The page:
The Online Encyclopedia of Wyoming History

The World’s Oldest Building: The Fossil Cabin at Como Bluff

The World’s Oldest Building: The Fossil Cabin at Como Bluff

The historic Fossil Cabin on U.S. Route 30/287 about five miles east of Medicine Bow, Carbon County, Wyo., was built in 1932 as roadside attraction on the Lincoln Highway. Today, the site still entices motorists to stop and explore. It is listed in the National Register of Historic Places for being unique and for being directly related to the nation’s first transcontinental highway. The cabin is widely recognized as the only building constructed of fossilized dinosaur bones in the United States, according to Nancy Weidel, author of the document nominating the site for the National Register of Historic Places.

Thomas and Grace Boylan originally homesteaded near this site in 1908. Beginning about 1915, Thomas Boylan began collecting dinosaur bones from nearby Como Bluff, intending, eventually, to display a complete dinosaur skeleton to attract travelers to his gas station. But a University of Wyoming dinosaur specialist who examined the bones made it clear that Boylan did not have enough for a complete skeleton.

Boylan decided instead to build a house with his fossil bones. Reportedly, he used 5,796 dinosaur bones, and the cabin weighs 102,166 pounds. The Boylans lived in the stone house next to the Fossil Cabin and also operated a museum in their house until construction of the Fossil Cabin was finished.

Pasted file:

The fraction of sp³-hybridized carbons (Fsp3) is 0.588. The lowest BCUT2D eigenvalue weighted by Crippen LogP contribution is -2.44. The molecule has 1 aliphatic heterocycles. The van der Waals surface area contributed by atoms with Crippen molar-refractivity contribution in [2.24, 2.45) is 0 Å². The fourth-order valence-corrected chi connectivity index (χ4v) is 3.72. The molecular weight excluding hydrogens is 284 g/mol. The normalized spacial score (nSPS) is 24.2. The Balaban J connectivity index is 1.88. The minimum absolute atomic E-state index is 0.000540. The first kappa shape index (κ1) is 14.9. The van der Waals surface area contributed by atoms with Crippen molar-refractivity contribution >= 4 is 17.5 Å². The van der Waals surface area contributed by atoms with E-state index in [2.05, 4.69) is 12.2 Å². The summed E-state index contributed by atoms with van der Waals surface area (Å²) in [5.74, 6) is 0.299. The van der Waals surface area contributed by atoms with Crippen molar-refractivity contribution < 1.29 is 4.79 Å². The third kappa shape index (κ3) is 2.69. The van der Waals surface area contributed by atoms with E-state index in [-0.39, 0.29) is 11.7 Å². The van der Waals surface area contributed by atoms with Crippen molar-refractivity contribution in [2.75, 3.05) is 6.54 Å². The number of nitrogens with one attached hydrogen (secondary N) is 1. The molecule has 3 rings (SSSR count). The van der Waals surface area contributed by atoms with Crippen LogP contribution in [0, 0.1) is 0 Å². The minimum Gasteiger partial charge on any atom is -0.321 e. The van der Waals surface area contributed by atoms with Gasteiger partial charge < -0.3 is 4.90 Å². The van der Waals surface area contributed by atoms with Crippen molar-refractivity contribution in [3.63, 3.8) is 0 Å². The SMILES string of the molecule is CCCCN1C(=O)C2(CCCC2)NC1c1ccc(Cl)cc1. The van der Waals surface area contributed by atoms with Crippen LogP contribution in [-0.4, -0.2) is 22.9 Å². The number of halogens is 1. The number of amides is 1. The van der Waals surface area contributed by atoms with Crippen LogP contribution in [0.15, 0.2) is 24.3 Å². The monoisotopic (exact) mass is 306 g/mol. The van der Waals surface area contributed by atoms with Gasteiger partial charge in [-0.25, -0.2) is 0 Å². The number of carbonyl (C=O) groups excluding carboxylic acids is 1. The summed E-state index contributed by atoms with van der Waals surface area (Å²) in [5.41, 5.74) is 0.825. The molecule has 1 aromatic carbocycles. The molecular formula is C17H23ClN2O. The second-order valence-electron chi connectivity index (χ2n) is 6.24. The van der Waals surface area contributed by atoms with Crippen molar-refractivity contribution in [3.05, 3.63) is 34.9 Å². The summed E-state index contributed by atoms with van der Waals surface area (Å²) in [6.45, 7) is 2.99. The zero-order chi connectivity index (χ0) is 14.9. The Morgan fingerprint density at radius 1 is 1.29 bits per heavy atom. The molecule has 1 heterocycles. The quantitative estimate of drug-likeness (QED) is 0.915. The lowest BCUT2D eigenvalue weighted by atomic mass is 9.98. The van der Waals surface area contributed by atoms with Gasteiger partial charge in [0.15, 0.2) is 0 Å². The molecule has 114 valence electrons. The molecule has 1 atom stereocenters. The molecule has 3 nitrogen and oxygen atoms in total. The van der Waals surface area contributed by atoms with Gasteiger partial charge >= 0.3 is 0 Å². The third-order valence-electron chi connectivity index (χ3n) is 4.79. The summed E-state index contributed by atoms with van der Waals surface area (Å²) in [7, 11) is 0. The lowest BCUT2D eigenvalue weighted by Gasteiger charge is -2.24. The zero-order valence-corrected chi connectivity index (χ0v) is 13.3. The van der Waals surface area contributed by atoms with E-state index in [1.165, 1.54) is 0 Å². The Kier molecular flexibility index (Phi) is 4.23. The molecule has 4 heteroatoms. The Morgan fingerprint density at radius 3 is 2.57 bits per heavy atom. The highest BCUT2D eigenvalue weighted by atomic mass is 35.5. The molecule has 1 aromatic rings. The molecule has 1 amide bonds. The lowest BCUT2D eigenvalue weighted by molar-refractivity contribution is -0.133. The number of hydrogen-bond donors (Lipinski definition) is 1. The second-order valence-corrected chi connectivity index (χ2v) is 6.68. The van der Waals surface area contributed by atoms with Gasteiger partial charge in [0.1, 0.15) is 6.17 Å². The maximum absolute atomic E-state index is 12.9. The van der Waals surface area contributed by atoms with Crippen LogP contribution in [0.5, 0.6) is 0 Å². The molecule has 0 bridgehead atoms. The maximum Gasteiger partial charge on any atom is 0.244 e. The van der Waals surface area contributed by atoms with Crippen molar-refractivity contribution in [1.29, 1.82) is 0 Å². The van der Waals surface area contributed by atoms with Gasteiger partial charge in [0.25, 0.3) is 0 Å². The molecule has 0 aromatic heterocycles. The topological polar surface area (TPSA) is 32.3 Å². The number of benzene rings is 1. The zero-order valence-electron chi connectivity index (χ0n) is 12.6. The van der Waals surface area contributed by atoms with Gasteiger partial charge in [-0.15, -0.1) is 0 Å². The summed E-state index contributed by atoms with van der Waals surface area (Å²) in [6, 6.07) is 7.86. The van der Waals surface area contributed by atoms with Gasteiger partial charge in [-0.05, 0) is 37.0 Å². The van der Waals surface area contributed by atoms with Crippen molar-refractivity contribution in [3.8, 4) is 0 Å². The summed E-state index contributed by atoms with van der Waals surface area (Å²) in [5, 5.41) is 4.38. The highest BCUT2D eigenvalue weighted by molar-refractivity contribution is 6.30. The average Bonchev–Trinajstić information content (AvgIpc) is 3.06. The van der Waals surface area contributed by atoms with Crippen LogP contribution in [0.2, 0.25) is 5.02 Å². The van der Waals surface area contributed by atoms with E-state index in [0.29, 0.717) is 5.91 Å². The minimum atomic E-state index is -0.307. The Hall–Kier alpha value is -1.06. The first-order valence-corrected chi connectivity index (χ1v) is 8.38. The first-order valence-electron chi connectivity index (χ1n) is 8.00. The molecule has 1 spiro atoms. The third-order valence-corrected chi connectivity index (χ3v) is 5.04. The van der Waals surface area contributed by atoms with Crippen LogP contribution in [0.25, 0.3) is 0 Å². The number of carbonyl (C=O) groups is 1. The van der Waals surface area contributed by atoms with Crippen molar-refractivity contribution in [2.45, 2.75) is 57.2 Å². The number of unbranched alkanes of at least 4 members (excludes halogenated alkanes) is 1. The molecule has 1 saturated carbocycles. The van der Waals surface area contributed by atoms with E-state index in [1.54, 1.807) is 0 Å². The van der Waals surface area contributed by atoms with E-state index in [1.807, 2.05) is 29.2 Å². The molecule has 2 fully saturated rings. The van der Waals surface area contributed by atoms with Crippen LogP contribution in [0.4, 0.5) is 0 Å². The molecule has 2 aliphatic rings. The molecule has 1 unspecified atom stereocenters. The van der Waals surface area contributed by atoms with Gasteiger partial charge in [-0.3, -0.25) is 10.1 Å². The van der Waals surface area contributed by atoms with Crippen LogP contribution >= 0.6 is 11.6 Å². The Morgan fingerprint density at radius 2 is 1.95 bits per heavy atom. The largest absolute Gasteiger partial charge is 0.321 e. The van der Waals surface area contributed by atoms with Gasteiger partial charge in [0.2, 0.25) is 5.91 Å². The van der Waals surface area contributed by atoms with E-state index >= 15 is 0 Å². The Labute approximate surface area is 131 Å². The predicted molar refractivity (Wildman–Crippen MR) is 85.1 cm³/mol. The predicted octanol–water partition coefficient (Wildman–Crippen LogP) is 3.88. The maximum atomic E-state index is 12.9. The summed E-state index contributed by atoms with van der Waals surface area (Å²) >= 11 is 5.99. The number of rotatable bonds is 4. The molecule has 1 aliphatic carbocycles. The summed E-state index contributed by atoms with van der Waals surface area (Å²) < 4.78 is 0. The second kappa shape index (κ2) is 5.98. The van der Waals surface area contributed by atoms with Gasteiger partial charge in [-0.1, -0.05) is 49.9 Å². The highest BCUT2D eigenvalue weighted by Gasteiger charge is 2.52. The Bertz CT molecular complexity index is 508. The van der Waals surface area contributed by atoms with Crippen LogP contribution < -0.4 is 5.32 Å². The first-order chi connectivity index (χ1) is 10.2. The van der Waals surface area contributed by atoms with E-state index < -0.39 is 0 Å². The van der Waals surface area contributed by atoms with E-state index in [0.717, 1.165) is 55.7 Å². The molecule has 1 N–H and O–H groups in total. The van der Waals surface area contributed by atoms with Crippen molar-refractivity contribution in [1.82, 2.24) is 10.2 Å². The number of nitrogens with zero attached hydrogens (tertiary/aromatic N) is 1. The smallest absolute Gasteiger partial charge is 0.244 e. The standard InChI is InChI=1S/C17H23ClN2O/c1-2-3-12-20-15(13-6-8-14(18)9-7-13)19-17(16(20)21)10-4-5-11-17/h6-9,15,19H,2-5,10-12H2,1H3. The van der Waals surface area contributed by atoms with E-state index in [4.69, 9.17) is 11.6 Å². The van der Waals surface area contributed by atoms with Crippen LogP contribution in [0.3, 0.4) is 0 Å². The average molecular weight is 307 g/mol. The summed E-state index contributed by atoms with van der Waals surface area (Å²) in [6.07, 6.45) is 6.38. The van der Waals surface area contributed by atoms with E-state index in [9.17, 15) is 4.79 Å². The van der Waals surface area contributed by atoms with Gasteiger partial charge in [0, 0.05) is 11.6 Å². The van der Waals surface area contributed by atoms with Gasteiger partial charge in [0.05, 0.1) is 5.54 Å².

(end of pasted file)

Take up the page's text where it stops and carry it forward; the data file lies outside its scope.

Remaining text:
Postcards were printed for travelers to purchase from the museum in 1935-1936. Some of the captions read: “The strangest building in the world;” “World’s oldest building;” and the “building that used to walk.” The cabin was so popular and unusual it was featured in the Ripley’s Believe It or Not! feature in newspapers nationwide.

Thomas Boylan ran the gas station and fossil museum until he died in 1947. After his death, Grace Boylan took over the businesses and continued operating them until the late 1960s. Construction of Interstate 80 about 20 miles south of U.S. 30/287 was completed in 1970. As traffic correspondingly decreased along U. S. Highway 30, the museum lost business, and the gas pumps were removed.

Grace Boylan struggled to keep the tourist attraction open, finally selling the museum and surrounding buildings in 1974. The parents of the new owners lived in the house and operated the museum until 1992. As of 2011, the future of the Fossil Cabin is uncertain; the property is for sale and could possibly be moved out of the state. The Fossil Cabin is unique not only to Wyoming, but to the entire nation.

More history about ­­­the dinosaur bed at Como Bluff, the history of the museum and different owners can be found in the nomination. Nominations can be obtained online by searching the following website: http://wyoshpo.state.wy.us/NationalRegister/Search.aspx, or by contacting the Wyoming State Historic Preservation Office at (307) 777-7697.



The photo of the Fossil Cabin is by Tom Rea. The photo of the interior of the cabin is by Richard Collier of the Wyoming State Historical Preservation Office. Used with thanks.